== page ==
Arif Khatib’s life is broad and varied, encompassing the authorship of six books and the production of a documentary titled Because They Believed, which is scheduled for worldwide distribution on February 2, 2024. These works are dedicated to uplifting, inspiring, and highlighting athletes of color and other significant figures who have contributed to American sports and society. The most recent book pays tribute to the numerous athletes of color who have paved the way for future generations but never received proper recognition. These pioneers’ historic contributions have had a lasting impact on sports and society. Remember Their Sacrifice…Stories of Unheralded Athletes of Color is now used in sociology and US History classes at several schools and colleges, reflecting its educational and historical significance. (www.becausetheybelieved.com)
Lio Min lives in Oakland, CA, and writes toward their future. Their debut YA novel Beating Heart Baby, which the Los Angeles Times called “alive with ache, grief, hunger, love, pain and awe,” follows two boys as they reckon with internet friendships, first love, family, fandom, and “the violence and ecstasy of what it means to become an artist” (Chicago Review of Books). It was named a best YA book of 2022 by Publishers Weekly, BookPage, BuzzFeed, and the Chicago Public Library. Their culture reporting and fiction have appeared in The FADER, the Asian American Writers’ Workshop, Broccoli Magazine, and other outlets. Min has devoted their life to writing about music, magic, and sadness at the locus of queer youth culture and metamorphic Asia America. (www.liomin.com)
Fred Noland is a visual storyteller. His comics have appeared in the New Yorker. He created San Francisco Black History, a public art series, for the San Francisco Arts Commission. A collection of his memoir comics, Steady Rollin’, was released in 2023. He is currently working on Major Taylor, a biographical comic about the first Black World Champion in road cycling, who became one of the first international sports stars. Noland resides in Oakland, California, and is an avid but unremarkable cyclist. (www.frednoland.com)
Leticia Ordaz is the founder of the bilingual publishing house Cielito Lindo Books and a ten-time award-winning children’s book author at the International Latino Book Awards. A proud Mexican American, Leticia is also an Emmy Award-winning anchor/reporter in Sacramento, California. As the mother of two young Latino boys, Leticia is working hard to break barriers, given that currently only 7% of American children’s books feature Latinx characters or subjects, and only 10% of authors and illustrators in the US are Latinx. She recently teamed up with the Antelope Valley Union High School District to publish the anthology We Come From, a heartfelt project that shared the stories of 88 migrant youth from Los Angeles County and helped create 88 new published authors. When Leticia is not on the news being a voice for her community, she is busy spreading the love of reading in English and Spanish. (www.Cielitolindobooks.com)
Dorothy Lazard was born in St. Louis and grew up in San Francisco and Oakland. She received a bachelor’s degree in English from San Francisco State University and a Master of Library and Information Studies from UC Berkeley, where she began her career as a librarian in 1983. Joining the staff of the Oakland Public Library in 2000, she was responsible for various collections including history, biography, genealogy, travel, architecture, and maps. She is celebrated for encouraging people of all ages, cultures, and educational levels to explore local history. Dorothy holds an MFA degree in Creative Nonfiction (Goucher College) and has been a committed writer for decades. Her writing has appeared in a variety of publications including Oakland Noir; The Public Library: a photographic essay; Go Girl!: the Black Woman’s Book of Travel & Adventure; Oakland Heritage Alliance News; and a number of literary anthologies. (www.dorothylazard.com)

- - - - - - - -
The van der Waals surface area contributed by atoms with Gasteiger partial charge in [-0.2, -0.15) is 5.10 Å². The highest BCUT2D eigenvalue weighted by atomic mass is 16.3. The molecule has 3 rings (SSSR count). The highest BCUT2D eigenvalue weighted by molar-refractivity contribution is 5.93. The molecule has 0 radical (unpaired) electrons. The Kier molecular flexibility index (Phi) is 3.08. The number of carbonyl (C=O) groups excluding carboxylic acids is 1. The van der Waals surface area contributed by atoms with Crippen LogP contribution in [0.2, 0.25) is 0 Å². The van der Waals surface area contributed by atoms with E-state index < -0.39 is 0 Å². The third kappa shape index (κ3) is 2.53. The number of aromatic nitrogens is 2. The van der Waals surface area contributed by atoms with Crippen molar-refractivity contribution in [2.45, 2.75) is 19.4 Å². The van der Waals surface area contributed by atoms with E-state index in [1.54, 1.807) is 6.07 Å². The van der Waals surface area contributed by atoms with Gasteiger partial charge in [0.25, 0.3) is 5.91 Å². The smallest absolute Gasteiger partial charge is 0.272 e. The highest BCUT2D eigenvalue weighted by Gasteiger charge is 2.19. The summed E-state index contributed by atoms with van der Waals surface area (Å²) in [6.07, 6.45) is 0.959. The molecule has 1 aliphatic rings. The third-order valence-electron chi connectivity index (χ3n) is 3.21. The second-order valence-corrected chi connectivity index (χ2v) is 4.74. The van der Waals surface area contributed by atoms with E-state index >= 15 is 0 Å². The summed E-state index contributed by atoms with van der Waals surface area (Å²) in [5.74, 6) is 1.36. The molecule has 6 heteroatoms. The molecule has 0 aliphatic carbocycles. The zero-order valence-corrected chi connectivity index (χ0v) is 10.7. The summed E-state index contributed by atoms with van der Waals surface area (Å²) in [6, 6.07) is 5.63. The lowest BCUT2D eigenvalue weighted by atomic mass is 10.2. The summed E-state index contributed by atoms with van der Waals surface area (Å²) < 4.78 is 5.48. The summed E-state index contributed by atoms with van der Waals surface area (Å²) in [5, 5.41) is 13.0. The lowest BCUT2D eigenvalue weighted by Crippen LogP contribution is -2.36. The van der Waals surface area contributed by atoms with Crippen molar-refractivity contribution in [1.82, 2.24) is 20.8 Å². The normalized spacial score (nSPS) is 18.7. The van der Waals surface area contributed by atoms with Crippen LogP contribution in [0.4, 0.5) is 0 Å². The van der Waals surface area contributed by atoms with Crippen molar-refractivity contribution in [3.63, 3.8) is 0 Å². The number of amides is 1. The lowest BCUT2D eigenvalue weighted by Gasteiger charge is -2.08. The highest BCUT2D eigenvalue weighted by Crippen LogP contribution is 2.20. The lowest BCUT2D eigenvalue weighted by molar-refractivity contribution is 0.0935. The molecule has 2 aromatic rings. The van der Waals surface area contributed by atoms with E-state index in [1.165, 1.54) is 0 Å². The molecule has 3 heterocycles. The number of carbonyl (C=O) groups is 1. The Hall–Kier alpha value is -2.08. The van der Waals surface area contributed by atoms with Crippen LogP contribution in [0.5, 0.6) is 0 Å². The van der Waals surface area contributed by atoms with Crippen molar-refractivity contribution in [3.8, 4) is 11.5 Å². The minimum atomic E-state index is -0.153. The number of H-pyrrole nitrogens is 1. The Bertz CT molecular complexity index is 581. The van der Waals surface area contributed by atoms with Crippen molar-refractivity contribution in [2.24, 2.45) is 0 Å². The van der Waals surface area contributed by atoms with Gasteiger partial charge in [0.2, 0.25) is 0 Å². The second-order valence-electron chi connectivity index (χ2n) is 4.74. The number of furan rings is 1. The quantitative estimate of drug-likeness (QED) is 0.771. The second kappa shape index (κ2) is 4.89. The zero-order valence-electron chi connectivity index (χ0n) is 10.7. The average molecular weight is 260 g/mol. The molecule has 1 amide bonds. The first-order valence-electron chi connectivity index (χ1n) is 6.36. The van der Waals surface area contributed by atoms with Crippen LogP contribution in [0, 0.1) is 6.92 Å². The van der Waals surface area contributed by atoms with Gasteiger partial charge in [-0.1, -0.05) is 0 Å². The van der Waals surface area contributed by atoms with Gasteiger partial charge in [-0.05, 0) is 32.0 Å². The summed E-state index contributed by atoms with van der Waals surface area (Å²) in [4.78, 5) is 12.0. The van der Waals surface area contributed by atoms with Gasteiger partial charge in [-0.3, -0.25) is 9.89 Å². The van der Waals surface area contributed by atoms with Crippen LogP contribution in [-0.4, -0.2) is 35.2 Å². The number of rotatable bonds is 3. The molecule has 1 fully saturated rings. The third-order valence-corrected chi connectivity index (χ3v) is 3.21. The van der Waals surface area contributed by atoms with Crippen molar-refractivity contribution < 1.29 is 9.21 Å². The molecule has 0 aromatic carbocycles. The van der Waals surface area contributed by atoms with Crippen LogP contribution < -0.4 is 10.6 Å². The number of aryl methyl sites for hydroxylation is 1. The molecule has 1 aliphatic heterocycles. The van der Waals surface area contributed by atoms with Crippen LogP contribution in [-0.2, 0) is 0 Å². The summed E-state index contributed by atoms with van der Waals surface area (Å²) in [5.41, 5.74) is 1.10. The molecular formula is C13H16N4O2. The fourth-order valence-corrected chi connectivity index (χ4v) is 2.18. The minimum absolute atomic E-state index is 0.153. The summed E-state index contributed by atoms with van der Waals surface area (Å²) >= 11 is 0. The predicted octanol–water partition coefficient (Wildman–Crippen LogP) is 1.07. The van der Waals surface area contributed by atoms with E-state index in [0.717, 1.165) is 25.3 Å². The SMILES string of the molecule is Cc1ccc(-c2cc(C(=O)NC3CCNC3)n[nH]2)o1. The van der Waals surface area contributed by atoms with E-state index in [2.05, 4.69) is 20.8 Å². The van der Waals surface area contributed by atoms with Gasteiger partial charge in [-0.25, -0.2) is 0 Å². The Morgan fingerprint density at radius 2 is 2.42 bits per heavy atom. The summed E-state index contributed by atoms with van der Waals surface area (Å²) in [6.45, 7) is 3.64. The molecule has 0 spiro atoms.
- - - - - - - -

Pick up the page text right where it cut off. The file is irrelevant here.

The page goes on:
Halifu Osumare, Ph.D., is Professor Emerita of African American and African Studies at University of California, Davis, and is recognized as a scholar, dancer, choreographer, and cultural activist for over forty years. She wrote The Africanist Aesthetic in Global Hip-Hop: Power Moves (2007) and The Hiplife in Ghana: West African Indigenization of Hip-Hop (2012) and was a soloist with the Rod Rodgers Dance Company of New York in the early 1970s. As a community activist, she was the founder of CitiCentre Dance Theater in Oakland and created the national dance initiative Black Choreographers Moving Toward the 21st Century. Dr. Osumare published her autobiography Dancing in Blackness, A Memoir (2018), winning the 2019 Selma Jeanne Cohen Prize in Dance Aesthetics and the American Book Award. In February 2024 her sequel memoir, Dancing the Afrofuture: Hula, Hip-Hop, and the Dunham Legacy, appears in print. (www.hosumare.com)
Mark Ernest Pothier followed his Bay Area native wife to San Francisco in 1987. His first published story won a Chicago Tribune/Nelson Algren Award in 1994, and his debut novel, Outer Sunset (University of Iowa Press), which has been called “insightful and bittersweet — a terrific novel” by the San Francisco Chronicle, was published three decades later, in 2023. In the interim, in addition to publishing shorter work elsewhere, he’s worked in the communications offices of California Humanities, The James Irvine Foundation, The Judicial Council of California, and the Golden Gate National Parks Conservancy. Mark earned an MFA from San Francisco State, a BA from St. John’s College in Annapolis, and he has enjoyed singing Slavic choral music in community choirs for many years. (www.MarkErnestPothier.com)
Harvey Schwartz, Ph.D., was born and raised in San Francisco. His interest in American social, political, and labor history came from observations he made in a southern state while serving in the U.S. Army. Schwartz decided to become a labor historian and to study at UC Davis with the eminent labor historian David Brody. Much of his work has focused on the West Coast and Hawaii-based International Longshore and Warehouse Union. Schwartz’s new book, Labor Under Siege: Big Bob McEllrath and the ILWU’s Fight for Organized Labor in an Anti-Union Era, is an oral history. His earlier books include Building the Golden Gate Bridge: A Workers’ Oral History, Solidarity Stories: An Oral History of the ILWU, and The March Inland: Origins of the ILWU Warehouse Division, 1934-1938. Schwartz’s books have won Independent Publisher Book Awards, National Indie Excellence Awards, and Nautilus Book Awards prizes. He holds an A.B. from Stanford, an M.A. from the University of Washington, and a Ph.D. from UC Davis. (N/A)